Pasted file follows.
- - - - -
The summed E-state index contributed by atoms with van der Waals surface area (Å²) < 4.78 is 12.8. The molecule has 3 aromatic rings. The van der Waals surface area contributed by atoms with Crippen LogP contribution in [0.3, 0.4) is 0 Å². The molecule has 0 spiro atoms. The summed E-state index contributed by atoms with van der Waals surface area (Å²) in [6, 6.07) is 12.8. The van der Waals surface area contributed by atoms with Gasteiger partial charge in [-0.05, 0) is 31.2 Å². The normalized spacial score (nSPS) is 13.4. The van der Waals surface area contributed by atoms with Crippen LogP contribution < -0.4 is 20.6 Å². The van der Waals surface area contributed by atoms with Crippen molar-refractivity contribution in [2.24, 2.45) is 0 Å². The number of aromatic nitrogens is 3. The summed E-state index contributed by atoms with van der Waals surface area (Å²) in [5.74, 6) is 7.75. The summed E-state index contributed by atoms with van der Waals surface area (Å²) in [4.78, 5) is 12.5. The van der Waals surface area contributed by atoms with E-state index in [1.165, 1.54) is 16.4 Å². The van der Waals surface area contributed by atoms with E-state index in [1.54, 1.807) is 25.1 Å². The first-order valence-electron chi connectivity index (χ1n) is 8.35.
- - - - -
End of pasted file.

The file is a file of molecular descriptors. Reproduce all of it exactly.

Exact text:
The summed E-state index contributed by atoms with van der Waals surface area (Å²) < 4.78 is 12.8. The molecule has 3 aromatic rings. The van der Waals surface area contributed by atoms with Crippen LogP contribution in [0.3, 0.4) is 0 Å². The molecule has 0 spiro atoms. The summed E-state index contributed by atoms with van der Waals surface area (Å²) in [6, 6.07) is 12.8. The van der Waals surface area contributed by atoms with Gasteiger partial charge in [-0.05, 0) is 31.2 Å². The normalized spacial score (nSPS) is 13.4. The van der Waals surface area contributed by atoms with Crippen LogP contribution < -0.4 is 20.6 Å². The van der Waals surface area contributed by atoms with Crippen molar-refractivity contribution in [2.24, 2.45) is 0 Å². The number of aromatic nitrogens is 3. The summed E-state index contributed by atoms with van der Waals surface area (Å²) in [5.74, 6) is 7.75. The summed E-state index contributed by atoms with van der Waals surface area (Å²) in [4.78, 5) is 12.5. The van der Waals surface area contributed by atoms with E-state index in [1.165, 1.54) is 16.4 Å². The van der Waals surface area contributed by atoms with E-state index in [1.54, 1.807) is 25.1 Å². The first-order valence-electron chi connectivity index (χ1n) is 8.35.